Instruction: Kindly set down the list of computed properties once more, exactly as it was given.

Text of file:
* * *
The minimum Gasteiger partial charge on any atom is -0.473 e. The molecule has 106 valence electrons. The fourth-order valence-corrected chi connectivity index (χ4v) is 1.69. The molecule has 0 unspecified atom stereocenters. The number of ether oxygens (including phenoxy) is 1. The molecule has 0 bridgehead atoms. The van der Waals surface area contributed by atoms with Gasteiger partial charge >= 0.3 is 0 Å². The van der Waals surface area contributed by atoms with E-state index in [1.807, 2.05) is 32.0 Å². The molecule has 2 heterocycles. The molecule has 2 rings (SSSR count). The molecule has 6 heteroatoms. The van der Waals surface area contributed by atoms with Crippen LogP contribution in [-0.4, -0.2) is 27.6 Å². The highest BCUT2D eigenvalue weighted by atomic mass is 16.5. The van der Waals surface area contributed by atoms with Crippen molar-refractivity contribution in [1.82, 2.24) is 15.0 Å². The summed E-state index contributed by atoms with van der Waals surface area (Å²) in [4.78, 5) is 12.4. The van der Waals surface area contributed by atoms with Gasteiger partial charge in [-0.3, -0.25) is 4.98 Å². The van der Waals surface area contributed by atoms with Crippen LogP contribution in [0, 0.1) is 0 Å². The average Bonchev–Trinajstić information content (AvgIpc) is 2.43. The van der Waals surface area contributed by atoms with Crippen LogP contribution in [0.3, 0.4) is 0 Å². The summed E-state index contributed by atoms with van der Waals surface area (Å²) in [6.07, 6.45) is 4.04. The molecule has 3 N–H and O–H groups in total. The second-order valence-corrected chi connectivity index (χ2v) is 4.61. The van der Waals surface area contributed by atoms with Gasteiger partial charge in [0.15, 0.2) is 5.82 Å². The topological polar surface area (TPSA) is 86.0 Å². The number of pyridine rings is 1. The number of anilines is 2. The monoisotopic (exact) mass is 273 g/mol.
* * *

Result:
The minimum Gasteiger partial charge on any atom is -0.473 e. The molecule has 106 valence electrons. The fourth-order valence-corrected chi connectivity index (χ4v) is 1.69. The molecule has 0 unspecified atom stereocenters. The number of ether oxygens (including phenoxy) is 1. The molecule has 0 bridgehead atoms. The van der Waals surface area contributed by atoms with Gasteiger partial charge >= 0.3 is 0 Å². The van der Waals surface area contributed by atoms with E-state index in [1.807, 2.05) is 32.0 Å². The molecule has 2 heterocycles. The molecule has 2 rings (SSSR count). The molecule has 6 heteroatoms. The van der Waals surface area contributed by atoms with Crippen LogP contribution in [-0.4, -0.2) is 27.6 Å². The highest BCUT2D eigenvalue weighted by atomic mass is 16.5. The van der Waals surface area contributed by atoms with Crippen molar-refractivity contribution in [1.82, 2.24) is 15.0 Å². The summed E-state index contributed by atoms with van der Waals surface area (Å²) in [4.78, 5) is 12.4. The van der Waals surface area contributed by atoms with Gasteiger partial charge in [-0.3, -0.25) is 4.98 Å². The van der Waals surface area contributed by atoms with Crippen LogP contribution in [0, 0.1) is 0 Å². The average Bonchev–Trinajstić information content (AvgIpc) is 2.43. The van der Waals surface area contributed by atoms with Crippen LogP contribution in [0.3, 0.4) is 0 Å². The summed E-state index contributed by atoms with van der Waals surface area (Å²) in [6.07, 6.45) is 4.04. The molecule has 3 N–H and O–H groups in total. The second-order valence-corrected chi connectivity index (χ2v) is 4.61. The van der Waals surface area contributed by atoms with Gasteiger partial charge in [0.15, 0.2) is 5.82 Å². The topological polar surface area (TPSA) is 86.0 Å². The number of pyridine rings is 1. The number of anilines is 2. The monoisotopic (exact) mass is 273 g/mol.